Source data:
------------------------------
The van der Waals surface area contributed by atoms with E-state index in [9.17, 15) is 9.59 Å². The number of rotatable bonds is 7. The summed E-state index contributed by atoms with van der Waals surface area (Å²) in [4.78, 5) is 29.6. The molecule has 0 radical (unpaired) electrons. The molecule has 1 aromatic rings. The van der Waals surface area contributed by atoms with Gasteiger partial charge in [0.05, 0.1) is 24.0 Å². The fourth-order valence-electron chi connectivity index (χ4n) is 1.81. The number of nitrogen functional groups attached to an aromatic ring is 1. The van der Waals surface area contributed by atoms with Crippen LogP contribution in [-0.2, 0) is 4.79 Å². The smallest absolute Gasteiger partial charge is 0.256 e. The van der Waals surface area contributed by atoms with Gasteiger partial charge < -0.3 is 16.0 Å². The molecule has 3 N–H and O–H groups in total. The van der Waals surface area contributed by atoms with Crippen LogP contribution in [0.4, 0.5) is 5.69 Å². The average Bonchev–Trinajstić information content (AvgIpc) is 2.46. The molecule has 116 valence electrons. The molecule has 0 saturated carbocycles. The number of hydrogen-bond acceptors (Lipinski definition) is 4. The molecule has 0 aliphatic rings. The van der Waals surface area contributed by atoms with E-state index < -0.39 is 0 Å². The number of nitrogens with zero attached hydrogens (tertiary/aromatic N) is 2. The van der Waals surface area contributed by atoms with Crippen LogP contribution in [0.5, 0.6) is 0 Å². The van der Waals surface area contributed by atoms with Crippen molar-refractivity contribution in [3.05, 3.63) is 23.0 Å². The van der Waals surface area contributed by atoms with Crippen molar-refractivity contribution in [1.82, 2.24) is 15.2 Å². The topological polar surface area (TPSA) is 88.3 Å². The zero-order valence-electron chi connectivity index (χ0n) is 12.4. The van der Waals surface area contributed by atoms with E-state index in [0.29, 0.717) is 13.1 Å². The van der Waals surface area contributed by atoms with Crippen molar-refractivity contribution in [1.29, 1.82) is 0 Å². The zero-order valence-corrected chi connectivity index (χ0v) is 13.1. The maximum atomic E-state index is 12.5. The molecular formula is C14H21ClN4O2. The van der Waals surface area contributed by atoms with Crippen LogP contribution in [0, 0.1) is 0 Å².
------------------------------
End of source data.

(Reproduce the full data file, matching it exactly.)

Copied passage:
The van der Waals surface area contributed by atoms with E-state index in [9.17, 15) is 9.59 Å². The number of rotatable bonds is 7. The summed E-state index contributed by atoms with van der Waals surface area (Å²) in [4.78, 5) is 29.6. The molecule has 0 radical (unpaired) electrons. The molecule has 1 aromatic rings. The van der Waals surface area contributed by atoms with Gasteiger partial charge in [0.05, 0.1) is 24.0 Å². The fourth-order valence-electron chi connectivity index (χ4n) is 1.81. The number of nitrogen functional groups attached to an aromatic ring is 1. The van der Waals surface area contributed by atoms with Crippen LogP contribution in [-0.2, 0) is 4.79 Å². The smallest absolute Gasteiger partial charge is 0.256 e. The van der Waals surface area contributed by atoms with Gasteiger partial charge < -0.3 is 16.0 Å². The molecule has 3 N–H and O–H groups in total. The van der Waals surface area contributed by atoms with Crippen LogP contribution in [0.4, 0.5) is 5.69 Å². The average Bonchev–Trinajstić information content (AvgIpc) is 2.46. The molecule has 116 valence electrons. The molecule has 0 saturated carbocycles. The number of hydrogen-bond acceptors (Lipinski definition) is 4. The molecule has 0 aliphatic rings. The van der Waals surface area contributed by atoms with E-state index < -0.39 is 0 Å². The number of nitrogens with zero attached hydrogens (tertiary/aromatic N) is 2. The van der Waals surface area contributed by atoms with Crippen LogP contribution in [0.5, 0.6) is 0 Å². The van der Waals surface area contributed by atoms with Crippen molar-refractivity contribution in [3.05, 3.63) is 23.0 Å². The van der Waals surface area contributed by atoms with Crippen molar-refractivity contribution in [1.82, 2.24) is 15.2 Å². The topological polar surface area (TPSA) is 88.3 Å². The zero-order valence-electron chi connectivity index (χ0n) is 12.4. The van der Waals surface area contributed by atoms with E-state index in [0.29, 0.717) is 13.1 Å². The van der Waals surface area contributed by atoms with Crippen molar-refractivity contribution in [1.29, 1.82) is 0 Å². The zero-order valence-corrected chi connectivity index (χ0v) is 13.1. The maximum atomic E-state index is 12.5. The molecular formula is C14H21ClN4O2. The van der Waals surface area contributed by atoms with Crippen LogP contribution in [0, 0.1) is 0 Å².